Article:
ss is a command used to get information about network connections. It is very easy during the troubleshooting process about the connection. ss is a command equivalent to netstat command. It will display detailed information on how your machine interacts with other networks, services, and network connections.
Here at LinuxAPT, as part of our Server Management Services, we regularly help our customers to perform related Linux system queries.
In this context, we shall look into how to use the ss command in Linux.
The function of ss command
1. To list network connections, run the command:
2. 2. To list listening sockets, run the command:
$ ss -l
3. To list all sockets, run the command:
$ ss -a
4. To list TCP sockets
Here we want to list TCP sockets, so we will use -t option:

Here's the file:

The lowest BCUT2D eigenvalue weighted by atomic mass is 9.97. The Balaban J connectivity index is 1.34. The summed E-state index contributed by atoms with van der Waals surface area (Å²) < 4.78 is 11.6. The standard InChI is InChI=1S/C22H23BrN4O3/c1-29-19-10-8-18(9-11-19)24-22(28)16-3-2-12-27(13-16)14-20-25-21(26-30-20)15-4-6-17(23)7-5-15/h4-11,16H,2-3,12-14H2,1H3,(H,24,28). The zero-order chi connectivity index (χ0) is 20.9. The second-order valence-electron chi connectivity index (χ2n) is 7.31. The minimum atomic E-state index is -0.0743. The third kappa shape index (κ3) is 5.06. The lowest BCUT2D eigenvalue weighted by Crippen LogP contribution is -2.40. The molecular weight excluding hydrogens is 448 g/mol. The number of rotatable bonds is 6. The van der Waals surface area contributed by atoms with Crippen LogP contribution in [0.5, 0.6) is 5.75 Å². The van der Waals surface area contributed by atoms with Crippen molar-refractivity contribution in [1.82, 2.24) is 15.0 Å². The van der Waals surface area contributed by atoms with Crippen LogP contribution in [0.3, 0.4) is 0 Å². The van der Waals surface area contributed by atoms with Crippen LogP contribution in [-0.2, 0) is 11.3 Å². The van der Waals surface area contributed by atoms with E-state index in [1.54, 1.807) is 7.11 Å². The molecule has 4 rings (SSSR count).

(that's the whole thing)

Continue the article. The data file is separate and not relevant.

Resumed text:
$ ss -a -t
5. To list UDP sockets,
We will use -u option:
$ ss -a -u
6. To list UNIX sockets,
We will use -x option:
$ ss -a -x
7. To list Raw sockets
We will use -w option:
$ ss -a -w
8. To list IPV4 Sockets
We will use -4 option:
$ ss -a -4
9. To list IPV6 Sockets
We will use -6 option:
$ ss -a -6
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This article covers how to use the ss Command on Linux. In fact, the ss command is a modern replacement for the classic netstat. You can use it on Linux to get statistics about your network connections.
ss displays statistics for Transmission Control Protocol (TCP), User Datagram Protocol (UDP), Unix (interprocess), and raw sockets. Raw sockets operate at the network OSI level, which means TCP and UDP headers have to be handled by the application software, not by the transport layer. Internet Control Message Protocol (ICMP) messages and the ping utility both use raw sockets.